Cancer Research UK, the world's largest independent cancer research organisation, is tackling a medicinal chemistry crisis with a £10 million grant.
Cancer Research UK, the world’s largest independent cancer research organisation, is tackling a medicinal chemistry crisis with a ?10 million grant.
CRUK will fund 60 medicinal chemistry PhD students over five years at five institutions across the country.
’We’re trying to site these students in fantastic chemistry departments where they’ve got routine exposure to the delights of classical pharmacology, to top quality cell and molecular biology, which is defining targets for cancer drug hunting, and to all the spectrum of technology they need for pre-clinical assessment and refinement for potential new drugs,’ said CRUK chief executive, Alex Markham.
CRUK spotted a bottleneck in the drug development process, where advances in high throughput screening, molecular modelling and structural biology produce lead compounds for drug targets faster than before. Medicinal chemists are needed to turn lead compounds into drugs, Markham told Chemistry World. ’Without a new generation of top class medicinal chemists, the world is not going to win the battle against cancer in the next 20 years,’ he said.
Anthony Barrett, who led Imperial College’s bid that put it among the five successful institutes, said the interface between medicine and chemistry in the UK had so far been ’woefully inadequately addressed’. Barrett’s students will collaborate with pharmaceuticals giant AstraZeneca to get drugs on to the market. ’Universities are not marketing organisations,’ said Barrett.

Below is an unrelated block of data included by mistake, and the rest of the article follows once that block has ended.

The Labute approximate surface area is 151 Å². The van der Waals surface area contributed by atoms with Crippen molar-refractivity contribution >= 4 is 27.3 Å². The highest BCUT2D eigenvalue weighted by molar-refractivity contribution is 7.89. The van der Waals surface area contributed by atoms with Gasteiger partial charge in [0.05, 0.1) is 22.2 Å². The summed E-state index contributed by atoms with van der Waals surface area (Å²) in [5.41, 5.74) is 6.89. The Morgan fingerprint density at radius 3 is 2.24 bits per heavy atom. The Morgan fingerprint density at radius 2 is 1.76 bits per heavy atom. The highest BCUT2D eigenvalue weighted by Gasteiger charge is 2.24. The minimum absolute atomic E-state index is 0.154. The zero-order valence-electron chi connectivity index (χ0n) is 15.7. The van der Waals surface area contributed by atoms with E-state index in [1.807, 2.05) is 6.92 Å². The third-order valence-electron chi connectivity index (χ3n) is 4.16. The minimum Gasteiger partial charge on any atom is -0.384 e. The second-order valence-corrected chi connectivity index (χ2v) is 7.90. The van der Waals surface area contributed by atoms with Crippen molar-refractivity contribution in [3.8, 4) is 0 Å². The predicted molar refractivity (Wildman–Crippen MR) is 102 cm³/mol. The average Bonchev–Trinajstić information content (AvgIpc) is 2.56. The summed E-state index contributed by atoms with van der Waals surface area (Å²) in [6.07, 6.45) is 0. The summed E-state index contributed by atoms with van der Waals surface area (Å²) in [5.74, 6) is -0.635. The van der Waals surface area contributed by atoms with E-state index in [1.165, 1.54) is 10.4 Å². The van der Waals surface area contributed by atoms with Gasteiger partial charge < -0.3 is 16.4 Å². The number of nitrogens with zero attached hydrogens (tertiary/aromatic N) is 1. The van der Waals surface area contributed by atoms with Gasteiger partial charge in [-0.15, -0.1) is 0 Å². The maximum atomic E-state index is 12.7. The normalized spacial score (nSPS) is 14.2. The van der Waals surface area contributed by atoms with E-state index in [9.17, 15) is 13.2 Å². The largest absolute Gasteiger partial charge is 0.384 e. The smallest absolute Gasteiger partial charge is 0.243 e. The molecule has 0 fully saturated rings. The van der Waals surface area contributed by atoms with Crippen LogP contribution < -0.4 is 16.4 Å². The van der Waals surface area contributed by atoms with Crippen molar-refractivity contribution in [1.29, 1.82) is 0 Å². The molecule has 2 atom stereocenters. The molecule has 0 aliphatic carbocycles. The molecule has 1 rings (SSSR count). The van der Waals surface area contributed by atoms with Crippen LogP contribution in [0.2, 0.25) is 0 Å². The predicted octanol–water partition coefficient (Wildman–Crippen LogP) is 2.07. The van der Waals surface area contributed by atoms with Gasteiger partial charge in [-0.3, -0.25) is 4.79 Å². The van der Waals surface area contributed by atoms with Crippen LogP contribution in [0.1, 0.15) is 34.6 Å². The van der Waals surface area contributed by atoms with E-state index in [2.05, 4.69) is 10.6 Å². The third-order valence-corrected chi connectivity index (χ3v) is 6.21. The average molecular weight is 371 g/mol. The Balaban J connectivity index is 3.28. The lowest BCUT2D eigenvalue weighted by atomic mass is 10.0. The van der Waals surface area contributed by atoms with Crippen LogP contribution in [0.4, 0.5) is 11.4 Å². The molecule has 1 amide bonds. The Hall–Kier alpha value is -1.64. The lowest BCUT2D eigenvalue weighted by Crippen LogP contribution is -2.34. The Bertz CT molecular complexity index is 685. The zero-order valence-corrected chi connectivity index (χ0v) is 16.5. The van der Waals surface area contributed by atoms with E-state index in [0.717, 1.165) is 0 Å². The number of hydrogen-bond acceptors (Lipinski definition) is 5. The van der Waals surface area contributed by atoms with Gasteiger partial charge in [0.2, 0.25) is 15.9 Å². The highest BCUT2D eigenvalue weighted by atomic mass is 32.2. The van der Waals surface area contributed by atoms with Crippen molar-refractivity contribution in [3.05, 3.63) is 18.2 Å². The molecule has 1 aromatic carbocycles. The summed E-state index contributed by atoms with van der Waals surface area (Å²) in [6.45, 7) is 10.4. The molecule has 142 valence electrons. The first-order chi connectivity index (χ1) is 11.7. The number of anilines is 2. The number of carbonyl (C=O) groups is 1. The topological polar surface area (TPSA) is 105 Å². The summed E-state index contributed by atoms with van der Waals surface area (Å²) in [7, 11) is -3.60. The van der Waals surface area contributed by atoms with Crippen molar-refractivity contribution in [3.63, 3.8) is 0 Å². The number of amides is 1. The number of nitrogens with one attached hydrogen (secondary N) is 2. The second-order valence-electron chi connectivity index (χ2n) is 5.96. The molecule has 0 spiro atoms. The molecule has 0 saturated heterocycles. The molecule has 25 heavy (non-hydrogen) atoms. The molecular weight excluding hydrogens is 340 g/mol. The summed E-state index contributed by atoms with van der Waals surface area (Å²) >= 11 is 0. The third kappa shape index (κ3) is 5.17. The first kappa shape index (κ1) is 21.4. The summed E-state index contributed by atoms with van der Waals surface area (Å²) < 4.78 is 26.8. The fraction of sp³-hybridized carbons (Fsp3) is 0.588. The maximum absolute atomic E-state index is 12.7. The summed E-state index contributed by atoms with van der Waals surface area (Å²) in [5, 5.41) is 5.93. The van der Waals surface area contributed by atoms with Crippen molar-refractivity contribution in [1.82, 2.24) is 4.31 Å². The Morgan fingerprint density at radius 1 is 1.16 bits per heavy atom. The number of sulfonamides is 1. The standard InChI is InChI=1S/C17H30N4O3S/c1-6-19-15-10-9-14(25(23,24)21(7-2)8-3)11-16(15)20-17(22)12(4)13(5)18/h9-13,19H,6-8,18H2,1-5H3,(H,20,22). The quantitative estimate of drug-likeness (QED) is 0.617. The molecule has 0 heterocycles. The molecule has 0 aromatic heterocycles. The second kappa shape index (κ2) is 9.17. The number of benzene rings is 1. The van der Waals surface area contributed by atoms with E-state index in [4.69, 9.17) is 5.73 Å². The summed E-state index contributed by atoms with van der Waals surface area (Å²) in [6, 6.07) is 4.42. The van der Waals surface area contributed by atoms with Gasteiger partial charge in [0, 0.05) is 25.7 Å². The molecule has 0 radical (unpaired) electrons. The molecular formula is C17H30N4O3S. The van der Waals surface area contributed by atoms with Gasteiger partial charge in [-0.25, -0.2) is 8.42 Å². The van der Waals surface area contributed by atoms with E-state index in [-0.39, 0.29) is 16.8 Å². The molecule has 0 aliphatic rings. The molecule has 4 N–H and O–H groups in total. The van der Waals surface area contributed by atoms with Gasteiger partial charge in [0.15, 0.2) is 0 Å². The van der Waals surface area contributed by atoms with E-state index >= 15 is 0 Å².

RSC president Simon Campbell agrees that successful drug development will require industry involvement. ’We welcome this initiative from CRUK, we also welcome the emphasis on mentoring by experienced chemists who are active in drug discovery and hope this will involve active participation from RSC members in industry,’ he said.
Cambridge University received money for twice as many students as the other four institutions. This could be in part due to existing efforts to collaborate in oncology, chemistry, biochemistry and pharmacology, highlighted by Cambridge’s chemical oncology forum, said Shankar Balasubramanian, who led the bid. ’This was going on before the CRUK programme, so when that launched, it fitted very well into our vision,’ he said.
CRUK hopes to extend the funding beyond five years. ’If the people who were successful in the first round deliver against what they promise there’s going to be an opportunity to renew that funding,’ said Simon Vincent, who developed the CRUK scheme.
Other funding bodies, such as the research councils, might be prompted to fund medicinal chemistry if the scheme is a success, Vincent added. ’Hopefully as we see an area and perhaps make a small investment it will trigger others to come on board as well.’
Barrett said the scheme is a large experiment for CRUK. ’They want to see that we perform,’ he said. ’If we maintain and fulfil the goals we set ourselves I very much hope that they will make the funding evergreen.’ Katharine Sanderson
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